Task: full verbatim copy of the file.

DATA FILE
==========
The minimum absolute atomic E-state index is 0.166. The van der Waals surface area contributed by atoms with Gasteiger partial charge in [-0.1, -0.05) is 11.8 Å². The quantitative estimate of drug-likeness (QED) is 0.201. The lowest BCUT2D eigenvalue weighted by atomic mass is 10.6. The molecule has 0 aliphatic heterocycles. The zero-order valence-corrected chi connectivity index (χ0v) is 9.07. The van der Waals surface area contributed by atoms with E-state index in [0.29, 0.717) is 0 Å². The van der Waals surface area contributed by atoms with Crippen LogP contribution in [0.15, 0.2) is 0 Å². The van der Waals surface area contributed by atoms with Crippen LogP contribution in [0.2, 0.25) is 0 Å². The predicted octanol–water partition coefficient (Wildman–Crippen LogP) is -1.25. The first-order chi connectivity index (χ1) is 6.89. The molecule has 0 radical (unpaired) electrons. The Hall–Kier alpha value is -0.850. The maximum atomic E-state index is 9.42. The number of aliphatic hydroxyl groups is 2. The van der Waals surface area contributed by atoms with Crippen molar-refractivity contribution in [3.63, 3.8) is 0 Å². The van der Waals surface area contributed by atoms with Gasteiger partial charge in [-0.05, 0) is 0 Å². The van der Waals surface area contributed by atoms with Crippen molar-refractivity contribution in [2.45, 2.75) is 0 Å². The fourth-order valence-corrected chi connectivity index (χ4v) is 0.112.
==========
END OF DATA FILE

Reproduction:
The minimum absolute atomic E-state index is 0.166. The van der Waals surface area contributed by atoms with Gasteiger partial charge in [-0.1, -0.05) is 11.8 Å². The quantitative estimate of drug-likeness (QED) is 0.201. The lowest BCUT2D eigenvalue weighted by atomic mass is 10.6. The molecule has 0 aliphatic heterocycles. The zero-order valence-corrected chi connectivity index (χ0v) is 9.07. The van der Waals surface area contributed by atoms with E-state index in [0.29, 0.717) is 0 Å². The van der Waals surface area contributed by atoms with Crippen LogP contribution in [0.15, 0.2) is 0 Å². The van der Waals surface area contributed by atoms with Crippen LogP contribution in [0.2, 0.25) is 0 Å². The predicted octanol–water partition coefficient (Wildman–Crippen LogP) is -1.25. The first-order chi connectivity index (χ1) is 6.89. The molecule has 0 radical (unpaired) electrons. The Hall–Kier alpha value is -0.850. The maximum atomic E-state index is 9.42. The number of aliphatic hydroxyl groups is 2. The van der Waals surface area contributed by atoms with Crippen molar-refractivity contribution in [3.63, 3.8) is 0 Å². The van der Waals surface area contributed by atoms with Gasteiger partial charge in [-0.05, 0) is 0 Å². The van der Waals surface area contributed by atoms with Crippen molar-refractivity contribution in [2.45, 2.75) is 0 Å². The fourth-order valence-corrected chi connectivity index (χ4v) is 0.112.